Tips and techniques for emotional decluttering

emotional decluttering

We are so fortunate to have professionals and fellow humans on similar journeys towards meaningful and healthy living.

In a world that is infinitely connected to people globally, many offer online advice on tips for emotional decluttering.  This is based on their own invaluable experience in dealing this topic.

Francine Jay, author of ‘The Joy of Less: A Minimalist Guide to Declutter, Organize, and Simplify’ a.k.a. Miss Minimalist, is one such special person.  She advocates the principal that less could be more. Besides, one powerful tip she suggests, is to re-frame the way we think about spaces.  For instance, ‘surfaces are not for storage, but for functions’ (activities). Makes total sense, doesn’t it? Now, the logical implication – for a productive, stress-free life: these spaces should be kept clear and clean.

There are numerous similar tips to deal with physical clutter.  Likewise, our emotional decluttering requires tried-and-tested techniques.

Seven (7) techniques to tackle emotional clutter

In one of our previous blogs, we referred to the types of emotional clutter that could affect us.

The few techniques described below may be used as signposts to point us in the right direction for emotional decluttering.

No 1 – Know your clutter

Our ability to identify the type of emotional clutter we deal with, is pivotal in handling it correctly. Besides, we need to identify what is trash and what is treasure.  We also need to differentiate between feelings in a moment, e.g. anxiety about a test, and deep-seated emotional layers, e.g. long-term worry/fear about something important.

No 2 – Be open for professional help & make the call

Some emotional baggage could be unpacked by yourself.  Closure is possible in a quiet, private way over time as you manage to declutter emotionally.  This could, for instance, be from breakup with the loved one. Some emotional turmoil, however, could affect your day to day functionality so adversely that professional help may be needed. Therefore, understand the difference.

No 3 – Do ‘the work’ daily by focusing on a more constructive emotions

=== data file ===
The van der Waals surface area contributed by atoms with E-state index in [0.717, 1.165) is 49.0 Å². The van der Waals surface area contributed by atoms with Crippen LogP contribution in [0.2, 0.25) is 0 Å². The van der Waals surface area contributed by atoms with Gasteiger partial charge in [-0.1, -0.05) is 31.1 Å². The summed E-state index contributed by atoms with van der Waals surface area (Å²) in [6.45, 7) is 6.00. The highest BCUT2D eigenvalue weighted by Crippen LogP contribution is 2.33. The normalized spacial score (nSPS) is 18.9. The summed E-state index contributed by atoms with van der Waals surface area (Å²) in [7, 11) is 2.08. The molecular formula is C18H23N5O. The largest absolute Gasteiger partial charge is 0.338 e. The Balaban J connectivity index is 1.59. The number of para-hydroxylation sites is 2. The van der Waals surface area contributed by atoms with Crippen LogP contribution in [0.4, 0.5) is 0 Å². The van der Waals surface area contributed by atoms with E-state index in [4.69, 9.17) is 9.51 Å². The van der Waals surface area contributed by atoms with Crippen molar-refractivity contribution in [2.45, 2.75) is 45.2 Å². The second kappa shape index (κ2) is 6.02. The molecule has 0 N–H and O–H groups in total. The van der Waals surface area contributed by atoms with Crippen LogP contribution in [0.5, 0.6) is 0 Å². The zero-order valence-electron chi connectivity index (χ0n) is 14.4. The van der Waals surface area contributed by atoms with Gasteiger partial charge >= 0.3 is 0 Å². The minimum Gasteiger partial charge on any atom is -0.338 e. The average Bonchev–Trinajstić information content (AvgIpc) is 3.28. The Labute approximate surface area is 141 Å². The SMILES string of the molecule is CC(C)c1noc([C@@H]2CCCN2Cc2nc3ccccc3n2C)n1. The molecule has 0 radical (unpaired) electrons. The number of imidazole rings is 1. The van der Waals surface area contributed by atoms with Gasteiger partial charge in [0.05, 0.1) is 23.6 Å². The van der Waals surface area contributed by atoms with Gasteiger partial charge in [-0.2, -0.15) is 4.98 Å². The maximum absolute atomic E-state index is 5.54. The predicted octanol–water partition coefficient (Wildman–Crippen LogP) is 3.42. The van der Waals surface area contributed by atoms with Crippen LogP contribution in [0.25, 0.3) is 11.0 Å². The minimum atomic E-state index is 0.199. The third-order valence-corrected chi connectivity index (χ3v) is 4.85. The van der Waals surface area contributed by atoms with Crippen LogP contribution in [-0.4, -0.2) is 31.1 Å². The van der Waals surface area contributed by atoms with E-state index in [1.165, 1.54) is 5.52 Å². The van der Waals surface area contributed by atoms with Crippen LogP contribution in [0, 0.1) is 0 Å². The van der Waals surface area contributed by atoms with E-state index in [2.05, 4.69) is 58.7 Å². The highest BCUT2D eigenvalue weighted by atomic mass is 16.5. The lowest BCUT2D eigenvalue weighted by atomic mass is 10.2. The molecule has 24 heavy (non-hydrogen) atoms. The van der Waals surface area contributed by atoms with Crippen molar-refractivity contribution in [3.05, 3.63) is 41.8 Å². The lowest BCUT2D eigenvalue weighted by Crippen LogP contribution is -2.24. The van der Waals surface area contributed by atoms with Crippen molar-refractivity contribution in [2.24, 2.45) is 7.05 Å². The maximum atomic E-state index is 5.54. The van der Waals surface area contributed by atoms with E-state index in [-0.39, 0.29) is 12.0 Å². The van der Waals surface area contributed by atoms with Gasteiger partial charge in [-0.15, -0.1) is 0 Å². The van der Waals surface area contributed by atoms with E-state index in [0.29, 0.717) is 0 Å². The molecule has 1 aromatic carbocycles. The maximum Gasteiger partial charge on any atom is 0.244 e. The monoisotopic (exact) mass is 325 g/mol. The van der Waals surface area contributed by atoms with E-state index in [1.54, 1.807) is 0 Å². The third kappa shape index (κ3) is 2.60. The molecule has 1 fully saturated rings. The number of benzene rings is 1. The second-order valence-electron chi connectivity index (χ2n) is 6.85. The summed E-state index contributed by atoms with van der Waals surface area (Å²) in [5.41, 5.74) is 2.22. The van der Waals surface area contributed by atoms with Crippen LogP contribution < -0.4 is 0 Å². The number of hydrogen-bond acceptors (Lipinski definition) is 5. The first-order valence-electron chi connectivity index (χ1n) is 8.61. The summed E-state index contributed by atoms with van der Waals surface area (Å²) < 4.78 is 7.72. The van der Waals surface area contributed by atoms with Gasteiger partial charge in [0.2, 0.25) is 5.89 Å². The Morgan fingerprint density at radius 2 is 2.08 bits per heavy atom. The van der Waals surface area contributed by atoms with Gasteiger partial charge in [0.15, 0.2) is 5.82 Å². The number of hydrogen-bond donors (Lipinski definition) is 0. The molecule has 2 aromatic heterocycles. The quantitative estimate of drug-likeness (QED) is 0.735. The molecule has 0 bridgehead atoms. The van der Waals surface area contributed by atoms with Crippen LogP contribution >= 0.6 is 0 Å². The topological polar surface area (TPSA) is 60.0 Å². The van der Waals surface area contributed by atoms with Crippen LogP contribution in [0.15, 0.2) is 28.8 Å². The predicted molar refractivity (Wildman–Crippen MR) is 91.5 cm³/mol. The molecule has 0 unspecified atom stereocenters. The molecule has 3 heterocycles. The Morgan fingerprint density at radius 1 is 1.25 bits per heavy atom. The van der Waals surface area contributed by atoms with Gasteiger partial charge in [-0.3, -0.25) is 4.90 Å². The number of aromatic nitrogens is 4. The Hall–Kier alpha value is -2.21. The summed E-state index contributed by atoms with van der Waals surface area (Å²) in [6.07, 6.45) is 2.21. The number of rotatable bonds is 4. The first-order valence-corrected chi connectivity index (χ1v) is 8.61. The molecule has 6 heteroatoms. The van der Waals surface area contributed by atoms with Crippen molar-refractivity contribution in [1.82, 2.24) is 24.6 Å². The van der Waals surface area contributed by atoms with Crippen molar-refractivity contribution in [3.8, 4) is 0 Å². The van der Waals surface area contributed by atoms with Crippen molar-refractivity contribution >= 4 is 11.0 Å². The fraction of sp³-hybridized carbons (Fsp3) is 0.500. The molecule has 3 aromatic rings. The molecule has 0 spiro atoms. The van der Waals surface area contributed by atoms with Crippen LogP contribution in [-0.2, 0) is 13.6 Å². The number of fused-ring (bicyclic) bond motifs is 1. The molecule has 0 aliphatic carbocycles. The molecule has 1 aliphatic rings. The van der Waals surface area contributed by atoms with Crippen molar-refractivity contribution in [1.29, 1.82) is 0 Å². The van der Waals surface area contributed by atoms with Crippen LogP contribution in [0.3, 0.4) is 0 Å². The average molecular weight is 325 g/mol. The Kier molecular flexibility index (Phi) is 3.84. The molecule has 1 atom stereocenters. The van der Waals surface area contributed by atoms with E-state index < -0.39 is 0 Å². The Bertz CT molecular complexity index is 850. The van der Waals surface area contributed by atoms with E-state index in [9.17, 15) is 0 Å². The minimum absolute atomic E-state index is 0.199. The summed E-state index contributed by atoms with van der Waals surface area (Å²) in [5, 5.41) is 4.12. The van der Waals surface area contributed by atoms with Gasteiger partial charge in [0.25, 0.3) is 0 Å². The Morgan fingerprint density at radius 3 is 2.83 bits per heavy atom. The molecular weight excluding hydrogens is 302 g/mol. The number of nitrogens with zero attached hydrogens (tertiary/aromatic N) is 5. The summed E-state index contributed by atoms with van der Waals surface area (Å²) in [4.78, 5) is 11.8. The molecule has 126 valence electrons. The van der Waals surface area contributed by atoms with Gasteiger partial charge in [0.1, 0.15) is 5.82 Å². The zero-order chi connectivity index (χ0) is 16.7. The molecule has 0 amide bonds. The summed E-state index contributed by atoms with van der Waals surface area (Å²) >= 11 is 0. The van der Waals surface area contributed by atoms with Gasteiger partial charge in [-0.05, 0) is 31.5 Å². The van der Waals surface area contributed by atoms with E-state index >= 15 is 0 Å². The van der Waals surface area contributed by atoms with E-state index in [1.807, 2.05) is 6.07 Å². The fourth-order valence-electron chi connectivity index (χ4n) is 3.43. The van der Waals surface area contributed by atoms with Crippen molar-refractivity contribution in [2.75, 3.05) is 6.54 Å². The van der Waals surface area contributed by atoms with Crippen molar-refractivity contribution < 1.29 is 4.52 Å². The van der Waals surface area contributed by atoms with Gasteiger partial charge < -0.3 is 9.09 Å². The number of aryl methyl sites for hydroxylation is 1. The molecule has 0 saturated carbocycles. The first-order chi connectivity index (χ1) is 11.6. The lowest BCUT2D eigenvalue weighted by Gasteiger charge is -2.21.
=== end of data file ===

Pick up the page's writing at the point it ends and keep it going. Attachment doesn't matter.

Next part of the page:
Remember your emotional state of being, like your physical state, did not happen overnight. Your being overwhelmed with the decluttering process is understandable.  Emotions are often rooted deep into our psyche. If you know ‘anger’ is consuming you to the extent of not enjoying life, you need act.  Therefore, replace it with constructive actions, e.g doing what brings you contentment and joy.

No 4 – Make time to unwind and recharge mentally and emotionally

We live in stressful, demanding times. Most importantly, to remain emotionally balanced and stable, we need to make the time to relax.  This could be in the form of a digital break or just time out during the day. Such breaks will make it easier to deal with emotional clutter, especially after incidents of trauma, illnesses, relocating or prolonged stress.

No 5 – Reduce digital noise

Digital overload and consuming information we are fed, seem to be the norm in society.  “Being connected” has become important for many people’s senses of belonging and control.

However, the opposite seems to be true according to a study by Stanford University.  It was found that people who are regularly bombarded with several streams of electronic information, often suffer the consequences.  This refers to their inability to pay attention or control their memory.

If you care to deal with emotions that linger effectively, turn your attention to it.  This can be done by turning down the digital input in your life.

No 6 – Avoid multitasking and the stress that accompanies it

Multitasking  is NOT a sign of success or being productive. In fact, it actually causes stress and fragmented thoughts – leading to mental clutter.

A major disadvantage of multitasking is the added stress it puts on you. Researchers have found that people’s heart rates are actually higher when they multitask. In addition, having your attention spread over many things at once, reduces your short-term memory.

No 7 – Be decisive and move on

As we procrastinate with decisions, our emotional clutter could become overwhelming. One of the best ways to make decisions is the WRAP method.  This technique involves four key steps:

• Widen your options.  Be careful to close yourself off to any alternatives due to being bias.
• Reality – test your assumptions
• Attain distance before deciding
• Prepare to be wrong.  Do not be attached to get it right

Observe those with balanced, healthy lifestyles around you

Much can be learned from the people we admire. Observing the way they deal with their emotions, and incidents potentially triggering emotional baggage, could serve as life-lessons.



• Noma Nazish, Digital Journalist::
• Professor Clifford Nass, Stanford University, interviewed for article, “Media multitaskers pay mental price, Stanford study shows..” by Adam Gorlick::
• Dr Debi Silber, President/CEO of Debi Silber Companies, LLC. and founder of
• Chip Heath & Dan Heath:: “Decisive: How to Make Better Choices in Life and Work”

Image:  Freepik

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